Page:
Some facts

  • 1 dalit is killed every 18 minutes. 40% of the dalit girls are uneducated. Dalit girls are the largest group in the world who are illiterate. In recent times we see some improvement, but it is not enough and 40% is a very large number.
  • The conviction rate is very low. Its only 2 to 3 %. Even under Scheduled Castes and Tribes (Prevention of Atrocities) Act, 1989
  • They are not getting the basic elementary education. Along with education, the economic wellbeing and social discrimination makes the dalit women a triply exploited entity in our society today and because of caste, class and gender.

Need of the Hour

  • The issues remain very serious. It is only through quality education which takes the dalits to the tipping point.
  • We need a reformer now like R. Ambedkar and Babu Jagjivan Ram. The movement may not come from the political party, but it will come within the dalit society. Political parties must take note of it and act accordingly.
  • Political parties must undertake social change movements. Only then we can see the real change on the ground.
  • Attention is required in case of nutrition provided to dalit women.


Today dalits have political participation and can raise their voices to demand their rights. In terms of social discrimination, the things are changing in towns. But that is not the case in rural areas. Dalits have been dormant since 70 years of independence, but an awakening has come into them. We may not be able to stop them from here onwards.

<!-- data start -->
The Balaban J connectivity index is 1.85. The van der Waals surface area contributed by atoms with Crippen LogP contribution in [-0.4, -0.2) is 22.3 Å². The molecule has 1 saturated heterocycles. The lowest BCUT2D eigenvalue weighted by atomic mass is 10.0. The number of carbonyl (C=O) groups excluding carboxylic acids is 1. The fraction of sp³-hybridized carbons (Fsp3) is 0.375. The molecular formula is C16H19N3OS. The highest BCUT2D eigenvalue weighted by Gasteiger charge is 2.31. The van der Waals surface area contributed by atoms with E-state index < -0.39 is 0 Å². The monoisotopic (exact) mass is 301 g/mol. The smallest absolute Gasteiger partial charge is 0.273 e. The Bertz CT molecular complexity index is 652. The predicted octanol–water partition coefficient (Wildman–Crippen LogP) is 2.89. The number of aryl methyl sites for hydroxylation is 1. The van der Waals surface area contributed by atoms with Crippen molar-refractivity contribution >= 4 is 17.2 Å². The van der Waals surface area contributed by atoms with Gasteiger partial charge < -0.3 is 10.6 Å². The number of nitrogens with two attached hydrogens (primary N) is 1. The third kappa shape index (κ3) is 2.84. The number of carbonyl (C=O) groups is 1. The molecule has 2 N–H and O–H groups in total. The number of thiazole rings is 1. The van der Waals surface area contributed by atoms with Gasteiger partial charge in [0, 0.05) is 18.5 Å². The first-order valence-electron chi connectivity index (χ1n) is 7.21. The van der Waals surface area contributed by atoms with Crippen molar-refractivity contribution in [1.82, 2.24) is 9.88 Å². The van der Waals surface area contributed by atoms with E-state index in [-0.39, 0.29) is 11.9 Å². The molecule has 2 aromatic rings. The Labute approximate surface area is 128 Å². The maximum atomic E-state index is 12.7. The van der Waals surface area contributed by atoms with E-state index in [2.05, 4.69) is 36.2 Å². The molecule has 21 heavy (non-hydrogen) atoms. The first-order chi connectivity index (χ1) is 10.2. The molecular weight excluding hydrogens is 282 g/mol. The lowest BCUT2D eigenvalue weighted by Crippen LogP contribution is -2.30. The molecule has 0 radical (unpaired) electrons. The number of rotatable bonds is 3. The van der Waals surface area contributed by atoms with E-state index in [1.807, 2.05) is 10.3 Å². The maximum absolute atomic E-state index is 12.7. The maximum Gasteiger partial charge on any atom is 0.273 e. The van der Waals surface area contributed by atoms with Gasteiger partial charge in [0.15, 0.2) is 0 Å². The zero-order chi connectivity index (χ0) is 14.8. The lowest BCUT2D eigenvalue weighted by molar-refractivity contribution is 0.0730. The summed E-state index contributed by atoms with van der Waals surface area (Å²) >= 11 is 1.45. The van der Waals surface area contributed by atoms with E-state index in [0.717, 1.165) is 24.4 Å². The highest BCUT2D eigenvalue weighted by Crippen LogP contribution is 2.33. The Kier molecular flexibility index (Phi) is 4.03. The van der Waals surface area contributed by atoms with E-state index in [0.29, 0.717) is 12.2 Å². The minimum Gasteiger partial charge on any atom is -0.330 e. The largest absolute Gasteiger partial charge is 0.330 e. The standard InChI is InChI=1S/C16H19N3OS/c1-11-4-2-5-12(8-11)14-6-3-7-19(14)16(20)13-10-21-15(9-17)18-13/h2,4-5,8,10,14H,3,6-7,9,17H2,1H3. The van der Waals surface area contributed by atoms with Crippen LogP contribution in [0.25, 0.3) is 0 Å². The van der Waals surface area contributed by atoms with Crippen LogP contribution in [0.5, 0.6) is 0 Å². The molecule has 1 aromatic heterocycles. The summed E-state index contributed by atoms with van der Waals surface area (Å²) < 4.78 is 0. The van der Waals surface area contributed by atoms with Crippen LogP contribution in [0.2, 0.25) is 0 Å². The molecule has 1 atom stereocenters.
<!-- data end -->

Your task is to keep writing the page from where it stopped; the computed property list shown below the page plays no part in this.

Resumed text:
Agriculture, GS-3, Indian Economy, Uncategorized

Subsidies in India

Table of contents

  1. Introduction
  2. Subsidies: are they solution to a problem or are they themselves a problem?
  3. Subsidies and its opportunity costs
  4. Some subsidies led distortion in India
  5. Direct Benefit Transfers as solution
  6. JAM Trinity – Jan Dhan Yojna, Adhaar and Mobile base
  7. Conclusion

Subsidies are one of the quintessential attributes of any welfare state. India, at the eve of independence was left with uphill task of socio-economic development. Markets were almost nonexistence, masses lived in abject poverty and illiteracy, we were not producing enough food to satiate hunger of masses, life expectancy was just 32 years; in short, there was crisis in every sphere; be it agriculture, industry, health or education; partly due to colonial legacy. Given such circumstances, founding fathers of democratic India rightly envisaged Indian state to be a welfare state. However, 70 years down the line only few problems have abated, while new ones cropped up and poverty still stubbornly remains a pressing problem.

In this context, latest economic survey rightly points out that despite spending as high as 3.77 lakh crore rupees annually on subsidies there is no ‘transformational impact’ on standard of living of masses. While subsidies have helped some poor people to do firefighting in life, main allegation on a subsidy economy is that, through subsidies, money meant for poorest is appropriated by richer sections of the society due to mistargeting and leakages.